• Contador in the dark on reported Riis-Tinkov talks

    Alberto Contador (Saxo-Tinkoff) at the start of the Brussels Cycling Classic
    Article published:
    November 04, 2013, 10:32 GMT
    By:
    Cycling News

    Russian magnate wishes to purchase team

    A report that Oleg Tinkov has agreed to purchase Riis Cycling, the holding company behind the Saxo Bank team, has been greeted cautiously by Alberto Contador and his entourage.

    On Sunday, Gazzetta dello Sport reported that Bjarne Riis had agreed to sell Riis Cycling to Tinkov for €7 million, just three months after it had been announced that Tinkoff Bank would no longer be a co-sponsor in 2014.

    Both Saxo Bank and Tinkov have denied that any deal has been done, although Cyclingnews understands that the Russian is still in talks with Riis and several other teams for 2014. Tinkov’s recent negotiations to take a controlling interest in the Cannondale team ultimately came to nothing.

    Tinkov’s public criticism of Alberto Contador’s Tour de France performance precipitated his break with the Saxo Bank team in August of this year, and the Spaniard preferred not to discuss the prospect of riding a team owned by Tinkov. Contador is contracted to Riis Cycling for the next two seasons.

    “It’s not the moment to talk about it,” Contador told Gazzetta dello Sport via text message, while a spokesman for Contador told Biciciclismo that the rider was not aware of the possible sale of the team.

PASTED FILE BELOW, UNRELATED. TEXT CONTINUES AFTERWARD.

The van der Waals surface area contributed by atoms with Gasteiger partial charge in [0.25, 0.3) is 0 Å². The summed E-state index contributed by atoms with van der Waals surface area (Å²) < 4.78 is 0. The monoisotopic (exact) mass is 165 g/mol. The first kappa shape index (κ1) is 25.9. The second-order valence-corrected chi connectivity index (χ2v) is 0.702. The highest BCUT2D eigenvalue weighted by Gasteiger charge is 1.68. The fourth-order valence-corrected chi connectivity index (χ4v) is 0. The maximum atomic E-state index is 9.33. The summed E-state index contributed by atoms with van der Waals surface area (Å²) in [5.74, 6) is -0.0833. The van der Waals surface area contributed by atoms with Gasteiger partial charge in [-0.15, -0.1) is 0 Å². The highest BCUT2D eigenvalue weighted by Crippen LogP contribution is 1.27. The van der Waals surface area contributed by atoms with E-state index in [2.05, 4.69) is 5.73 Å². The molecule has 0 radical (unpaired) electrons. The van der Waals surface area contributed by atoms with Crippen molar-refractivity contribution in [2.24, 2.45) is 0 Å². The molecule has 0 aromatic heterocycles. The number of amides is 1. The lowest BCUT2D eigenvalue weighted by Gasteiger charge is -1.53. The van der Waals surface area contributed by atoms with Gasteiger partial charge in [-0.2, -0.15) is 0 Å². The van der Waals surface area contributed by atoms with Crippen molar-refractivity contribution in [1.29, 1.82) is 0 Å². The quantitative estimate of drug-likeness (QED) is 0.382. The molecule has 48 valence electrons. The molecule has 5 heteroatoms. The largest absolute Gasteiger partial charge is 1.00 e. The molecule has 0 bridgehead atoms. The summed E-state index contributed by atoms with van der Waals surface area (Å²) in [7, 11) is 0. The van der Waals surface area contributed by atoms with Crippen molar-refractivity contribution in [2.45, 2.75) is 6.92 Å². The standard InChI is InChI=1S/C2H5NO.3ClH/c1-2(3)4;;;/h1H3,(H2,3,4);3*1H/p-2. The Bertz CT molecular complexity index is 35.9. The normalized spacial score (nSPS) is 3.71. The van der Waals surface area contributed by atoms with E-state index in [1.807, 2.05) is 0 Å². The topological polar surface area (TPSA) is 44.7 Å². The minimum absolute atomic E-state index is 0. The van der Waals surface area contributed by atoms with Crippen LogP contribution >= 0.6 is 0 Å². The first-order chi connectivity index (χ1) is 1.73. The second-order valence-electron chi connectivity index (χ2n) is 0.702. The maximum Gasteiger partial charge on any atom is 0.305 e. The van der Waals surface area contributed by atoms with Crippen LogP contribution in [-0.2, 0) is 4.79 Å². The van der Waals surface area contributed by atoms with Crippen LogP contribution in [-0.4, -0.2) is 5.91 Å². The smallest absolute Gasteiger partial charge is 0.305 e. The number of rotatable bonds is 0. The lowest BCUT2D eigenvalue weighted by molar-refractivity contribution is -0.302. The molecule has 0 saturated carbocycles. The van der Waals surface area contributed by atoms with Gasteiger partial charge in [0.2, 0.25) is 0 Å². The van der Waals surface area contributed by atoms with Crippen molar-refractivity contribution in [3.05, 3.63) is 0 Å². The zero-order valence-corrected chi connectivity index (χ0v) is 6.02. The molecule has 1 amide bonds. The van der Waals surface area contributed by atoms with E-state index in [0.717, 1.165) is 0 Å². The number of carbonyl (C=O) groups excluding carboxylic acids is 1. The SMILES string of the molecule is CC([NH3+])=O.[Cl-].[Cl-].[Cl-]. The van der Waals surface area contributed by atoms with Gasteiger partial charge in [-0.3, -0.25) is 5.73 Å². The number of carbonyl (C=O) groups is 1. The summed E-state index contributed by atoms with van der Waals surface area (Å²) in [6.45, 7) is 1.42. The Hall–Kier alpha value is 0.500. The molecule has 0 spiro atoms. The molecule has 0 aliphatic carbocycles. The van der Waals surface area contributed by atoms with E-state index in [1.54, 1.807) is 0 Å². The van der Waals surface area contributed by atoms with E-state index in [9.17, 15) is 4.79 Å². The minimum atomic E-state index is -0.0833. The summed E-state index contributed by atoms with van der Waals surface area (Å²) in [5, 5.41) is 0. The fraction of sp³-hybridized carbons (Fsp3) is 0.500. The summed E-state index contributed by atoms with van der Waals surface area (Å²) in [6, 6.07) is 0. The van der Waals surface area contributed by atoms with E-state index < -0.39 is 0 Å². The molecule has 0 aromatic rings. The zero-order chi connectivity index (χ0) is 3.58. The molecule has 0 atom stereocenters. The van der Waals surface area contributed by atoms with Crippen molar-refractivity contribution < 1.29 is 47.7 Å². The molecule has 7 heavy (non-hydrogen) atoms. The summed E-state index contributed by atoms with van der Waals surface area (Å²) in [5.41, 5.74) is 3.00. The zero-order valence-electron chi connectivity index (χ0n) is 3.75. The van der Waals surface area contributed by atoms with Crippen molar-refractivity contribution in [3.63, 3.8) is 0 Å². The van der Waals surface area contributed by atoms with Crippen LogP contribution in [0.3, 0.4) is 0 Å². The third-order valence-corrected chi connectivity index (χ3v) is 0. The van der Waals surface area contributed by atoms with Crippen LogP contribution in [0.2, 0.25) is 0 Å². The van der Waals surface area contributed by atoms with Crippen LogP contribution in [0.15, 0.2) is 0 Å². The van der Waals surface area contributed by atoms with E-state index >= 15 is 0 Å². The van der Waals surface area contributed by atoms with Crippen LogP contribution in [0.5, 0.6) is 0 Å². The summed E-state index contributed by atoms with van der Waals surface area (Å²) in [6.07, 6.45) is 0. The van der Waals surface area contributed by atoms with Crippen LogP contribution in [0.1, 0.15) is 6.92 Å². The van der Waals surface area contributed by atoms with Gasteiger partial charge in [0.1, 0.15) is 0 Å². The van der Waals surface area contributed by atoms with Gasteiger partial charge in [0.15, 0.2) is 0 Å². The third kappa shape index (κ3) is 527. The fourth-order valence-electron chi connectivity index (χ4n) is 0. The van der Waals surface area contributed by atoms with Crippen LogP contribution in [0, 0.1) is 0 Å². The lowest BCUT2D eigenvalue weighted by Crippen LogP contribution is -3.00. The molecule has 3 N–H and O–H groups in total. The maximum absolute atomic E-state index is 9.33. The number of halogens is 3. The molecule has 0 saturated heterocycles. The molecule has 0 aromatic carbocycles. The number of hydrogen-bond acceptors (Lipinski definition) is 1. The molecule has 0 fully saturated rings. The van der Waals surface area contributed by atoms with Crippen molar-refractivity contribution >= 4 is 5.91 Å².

“The story has nothing to do with the facts. There is no agreement, and if there was, it would be very new,” he said. “At this point, we don’t know anything about it, we’re left just with the denials of both parties in the press."

    In spite of the denials of Saxo Bank and Tinkov, Monday’s edition of Gazzetta dello Sport reports that Riis signed off on the sale of the team on Friday for a sum just under €7...

  • Ghisallo museum to close for at least five months

    Vincenzo Nibali (Liquigas Cannondale) passes the Madonna di Ghisallo chapel and museum
    Article published:
    November 04, 2013, 12:12 GMT
    By:
    Cycling News

    Museum requires additional funding to ensure survival

    The cycling museum at the Madonna del Ghisallo closed its doors on Sunday and will remain shut for at least the next five months due to a lack of funds. A provisional reopening date of March 31 is dependent on the museum securing additional funding.

    The late Fiorenzo Magni was the driving force behind the establishment of the museum, which opened in October 2006. Located atop the Tour of Lombardy’s signature climb and alongside the church dedicated to the patroness of cyclists – as declared by Pope Pius XII in 1949 – there is hardly a more evocative site for a memorial to cycling’s heritage.

    As well as housing a collection of historic bike and artefacts, in recent years, the museum had received donations of some 50 original pink jerseys from the Giro d’Italia thanks to the concerted efforts of the “Giro for Ghisallo” campaign.

    According to Gazzetta dello Sport, only two of the museum’s three staff members will be re-hired – and on seasonal contracts – if the museum eventually does reopen next spring, while over half of the board of directors have resigned. The remaining directors will hold a meeting on November 13 or 14 to discuss plans to reopen the museum.

    A cut in public funding as well as a slowdown in private donations has meant that the museum has been increasingly reliant on entry fees and merchandising to ensure its survival. Those revenue streams reportedly brought in just €12,000 in the past year, however, and the cost of running the museum is some €100,000 per annum. Gazzetta estimates a current shortfall of €80,000 in the museum’s finances.

    The Lombardy region’s assessor for sport, Antonio Rossi, has pledged that the regional government’s sports and...